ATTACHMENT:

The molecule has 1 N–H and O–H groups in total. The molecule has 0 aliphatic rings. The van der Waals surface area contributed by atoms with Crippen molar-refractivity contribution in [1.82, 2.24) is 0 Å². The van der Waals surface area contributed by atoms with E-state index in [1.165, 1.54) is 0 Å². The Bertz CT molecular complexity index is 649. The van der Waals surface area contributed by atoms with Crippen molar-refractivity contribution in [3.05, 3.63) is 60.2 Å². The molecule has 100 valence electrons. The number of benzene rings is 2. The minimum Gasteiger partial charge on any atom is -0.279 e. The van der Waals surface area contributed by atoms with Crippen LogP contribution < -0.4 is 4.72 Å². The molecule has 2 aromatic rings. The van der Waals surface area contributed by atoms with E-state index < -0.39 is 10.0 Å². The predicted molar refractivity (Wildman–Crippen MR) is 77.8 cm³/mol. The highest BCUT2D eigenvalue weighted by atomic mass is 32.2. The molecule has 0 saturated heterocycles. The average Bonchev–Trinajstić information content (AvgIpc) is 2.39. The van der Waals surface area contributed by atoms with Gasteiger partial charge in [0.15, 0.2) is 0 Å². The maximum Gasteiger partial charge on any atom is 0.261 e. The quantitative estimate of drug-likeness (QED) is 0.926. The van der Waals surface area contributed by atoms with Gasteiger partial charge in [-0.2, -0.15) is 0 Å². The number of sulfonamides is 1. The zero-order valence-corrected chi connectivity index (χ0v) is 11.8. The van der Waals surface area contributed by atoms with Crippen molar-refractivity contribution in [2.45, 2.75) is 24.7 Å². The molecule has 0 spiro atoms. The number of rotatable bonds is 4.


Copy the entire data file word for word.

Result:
The molecule has 1 N–H and O–H groups in total. The molecule has 0 aliphatic rings. The van der Waals surface area contributed by atoms with Crippen molar-refractivity contribution in [1.82, 2.24) is 0 Å². The van der Waals surface area contributed by atoms with E-state index in [1.165, 1.54) is 0 Å². The Bertz CT molecular complexity index is 649. The van der Waals surface area contributed by atoms with Crippen molar-refractivity contribution in [3.05, 3.63) is 60.2 Å². The molecule has 100 valence electrons. The number of benzene rings is 2. The minimum Gasteiger partial charge on any atom is -0.279 e. The van der Waals surface area contributed by atoms with Crippen LogP contribution < -0.4 is 4.72 Å². The molecule has 2 aromatic rings. The van der Waals surface area contributed by atoms with E-state index < -0.39 is 10.0 Å². The predicted molar refractivity (Wildman–Crippen MR) is 77.8 cm³/mol. The highest BCUT2D eigenvalue weighted by atomic mass is 32.2. The molecule has 0 saturated heterocycles. The average Bonchev–Trinajstić information content (AvgIpc) is 2.39. The van der Waals surface area contributed by atoms with Gasteiger partial charge in [0.15, 0.2) is 0 Å². The maximum Gasteiger partial charge on any atom is 0.261 e. The quantitative estimate of drug-likeness (QED) is 0.926. The van der Waals surface area contributed by atoms with Gasteiger partial charge in [-0.2, -0.15) is 0 Å². The number of sulfonamides is 1. The zero-order valence-corrected chi connectivity index (χ0v) is 11.8. The van der Waals surface area contributed by atoms with Crippen molar-refractivity contribution in [2.45, 2.75) is 24.7 Å². The molecule has 0 spiro atoms. The number of rotatable bonds is 4.